subject to an ongoing consultation process, they said. They insist no


decision will be made until after the World Cup in Brazil, which ends


on July 13. What we are seeing our talks between Sheik Salman Butt


Isner commission for FIFA, and the Premier League and the other


big-league, the advertisers and sponsors are all getting involved in


this, to see how a practical solution can be found. That will go


on for some time, through to March or April this year, then they decide


the international calendar, and we could -- we should hear in December


on the outcome. Qatar won the bid with traditional summer dates in


their proposal. But soon after that, doctors, including the chairman of


FIFA's medical committee, said the risks to supporters attending the


event were too great, with temperatures reaching as high as 50


Celsius in June or July. FIFA's vice president said he was totally


surprised at Jerome Valcke's statement, and confirmed the


decision had to be taken by FIFA's executive committee. The organising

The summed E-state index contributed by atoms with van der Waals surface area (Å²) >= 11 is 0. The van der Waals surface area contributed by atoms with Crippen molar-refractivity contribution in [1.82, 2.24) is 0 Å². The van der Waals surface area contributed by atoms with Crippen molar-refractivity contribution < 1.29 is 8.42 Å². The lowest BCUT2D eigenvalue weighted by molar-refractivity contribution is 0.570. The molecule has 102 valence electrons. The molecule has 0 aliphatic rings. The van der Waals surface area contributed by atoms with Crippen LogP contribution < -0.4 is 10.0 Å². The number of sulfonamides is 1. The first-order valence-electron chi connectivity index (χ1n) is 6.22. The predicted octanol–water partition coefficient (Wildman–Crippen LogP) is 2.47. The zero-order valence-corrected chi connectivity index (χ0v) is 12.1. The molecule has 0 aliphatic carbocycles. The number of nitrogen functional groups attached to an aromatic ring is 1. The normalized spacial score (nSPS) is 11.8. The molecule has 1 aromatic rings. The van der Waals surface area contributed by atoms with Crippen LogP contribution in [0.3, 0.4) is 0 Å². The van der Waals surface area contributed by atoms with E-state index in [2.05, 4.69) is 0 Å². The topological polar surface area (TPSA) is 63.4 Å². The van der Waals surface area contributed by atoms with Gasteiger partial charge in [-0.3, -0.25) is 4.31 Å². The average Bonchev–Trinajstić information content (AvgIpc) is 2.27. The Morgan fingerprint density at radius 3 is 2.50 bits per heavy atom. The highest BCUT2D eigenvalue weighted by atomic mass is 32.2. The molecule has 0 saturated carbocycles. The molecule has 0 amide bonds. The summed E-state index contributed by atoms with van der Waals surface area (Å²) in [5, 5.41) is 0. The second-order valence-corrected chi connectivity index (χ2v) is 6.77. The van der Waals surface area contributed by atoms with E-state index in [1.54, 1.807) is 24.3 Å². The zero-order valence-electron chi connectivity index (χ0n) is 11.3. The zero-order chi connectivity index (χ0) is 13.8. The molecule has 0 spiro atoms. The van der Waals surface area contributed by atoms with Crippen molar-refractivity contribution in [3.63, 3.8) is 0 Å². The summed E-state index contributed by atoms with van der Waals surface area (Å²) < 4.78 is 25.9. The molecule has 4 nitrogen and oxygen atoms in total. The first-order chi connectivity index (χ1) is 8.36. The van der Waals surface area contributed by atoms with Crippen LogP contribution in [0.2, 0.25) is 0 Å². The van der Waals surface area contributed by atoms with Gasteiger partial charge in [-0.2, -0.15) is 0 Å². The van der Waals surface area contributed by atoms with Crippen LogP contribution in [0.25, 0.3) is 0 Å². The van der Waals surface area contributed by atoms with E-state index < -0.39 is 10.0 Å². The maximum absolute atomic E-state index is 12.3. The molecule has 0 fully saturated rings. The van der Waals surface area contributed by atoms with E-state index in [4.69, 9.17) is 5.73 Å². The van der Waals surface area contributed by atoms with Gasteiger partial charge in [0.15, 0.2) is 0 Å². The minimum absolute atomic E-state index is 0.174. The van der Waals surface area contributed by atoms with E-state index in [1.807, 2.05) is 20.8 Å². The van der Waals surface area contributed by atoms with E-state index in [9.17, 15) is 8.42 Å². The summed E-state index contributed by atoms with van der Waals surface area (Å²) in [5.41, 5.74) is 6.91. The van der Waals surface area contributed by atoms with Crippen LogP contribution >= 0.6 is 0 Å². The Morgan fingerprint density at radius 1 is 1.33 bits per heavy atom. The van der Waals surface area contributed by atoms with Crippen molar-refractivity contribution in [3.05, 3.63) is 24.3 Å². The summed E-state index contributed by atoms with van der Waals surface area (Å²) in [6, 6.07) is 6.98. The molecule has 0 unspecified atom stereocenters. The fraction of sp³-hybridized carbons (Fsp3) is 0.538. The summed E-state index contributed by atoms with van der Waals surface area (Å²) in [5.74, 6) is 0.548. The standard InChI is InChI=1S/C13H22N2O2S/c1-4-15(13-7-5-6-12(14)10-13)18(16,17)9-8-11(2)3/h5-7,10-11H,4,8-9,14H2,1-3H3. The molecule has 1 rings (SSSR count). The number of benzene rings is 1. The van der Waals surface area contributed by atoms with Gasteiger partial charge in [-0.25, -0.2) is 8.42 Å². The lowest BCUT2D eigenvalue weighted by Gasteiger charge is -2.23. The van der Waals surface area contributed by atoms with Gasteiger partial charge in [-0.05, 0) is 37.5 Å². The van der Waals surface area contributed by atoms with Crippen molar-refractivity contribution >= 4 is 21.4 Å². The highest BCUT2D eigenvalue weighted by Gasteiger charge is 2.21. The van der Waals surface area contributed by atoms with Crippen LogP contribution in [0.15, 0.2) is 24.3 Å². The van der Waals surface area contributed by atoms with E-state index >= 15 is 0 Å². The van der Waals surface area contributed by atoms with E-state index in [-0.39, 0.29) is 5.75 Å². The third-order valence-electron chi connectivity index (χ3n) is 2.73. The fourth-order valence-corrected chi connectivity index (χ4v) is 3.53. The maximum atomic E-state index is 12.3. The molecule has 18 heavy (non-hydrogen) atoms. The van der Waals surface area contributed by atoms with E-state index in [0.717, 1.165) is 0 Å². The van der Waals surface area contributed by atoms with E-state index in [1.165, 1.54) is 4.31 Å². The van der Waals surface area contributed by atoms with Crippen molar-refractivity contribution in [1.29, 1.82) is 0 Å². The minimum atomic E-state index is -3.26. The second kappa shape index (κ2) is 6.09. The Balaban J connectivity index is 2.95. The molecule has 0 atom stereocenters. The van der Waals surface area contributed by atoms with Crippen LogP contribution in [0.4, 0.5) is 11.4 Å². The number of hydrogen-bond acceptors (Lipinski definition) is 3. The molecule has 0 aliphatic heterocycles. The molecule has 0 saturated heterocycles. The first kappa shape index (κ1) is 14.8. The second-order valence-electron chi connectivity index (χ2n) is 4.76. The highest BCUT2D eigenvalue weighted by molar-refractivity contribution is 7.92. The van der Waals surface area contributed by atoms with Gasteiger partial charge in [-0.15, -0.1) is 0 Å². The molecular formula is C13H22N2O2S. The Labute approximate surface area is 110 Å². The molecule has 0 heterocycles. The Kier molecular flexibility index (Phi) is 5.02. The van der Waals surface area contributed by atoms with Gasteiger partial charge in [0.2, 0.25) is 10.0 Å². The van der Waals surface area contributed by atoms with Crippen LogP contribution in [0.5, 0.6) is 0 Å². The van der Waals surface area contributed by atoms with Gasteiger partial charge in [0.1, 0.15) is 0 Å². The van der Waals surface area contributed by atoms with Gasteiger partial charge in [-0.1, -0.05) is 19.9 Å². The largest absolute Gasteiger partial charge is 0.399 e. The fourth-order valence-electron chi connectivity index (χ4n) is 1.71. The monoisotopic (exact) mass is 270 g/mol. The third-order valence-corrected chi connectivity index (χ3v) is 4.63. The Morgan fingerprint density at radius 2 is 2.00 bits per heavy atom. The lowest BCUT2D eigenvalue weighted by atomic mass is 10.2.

committee in Qatar said regardless of the outcome of the consultation,


they will be ready to host the World Cup, whatever the dates. Joining me


from Southampton on the south coast of England is Mark Palios. He's a


former chief executive of the English Football Association, the


FA. And with me in the studio is the sports writer and broadcaster Mihir


Bose. Thinking about this, Mark, if we can come to you first. What will


this mean for football? A decision to move the World Cup in Qatar would


have such a knock-on effect for the English Premier League, as well as


many others. I would say that the impetus around to changing the


timing of the World Cup, or the suggested change, from the summer to


the winter months, whilst the welfare of the players was taken


into account, it is one side of the argument that the Qataris would be


able to put insufficient air-conditioning around stadiums and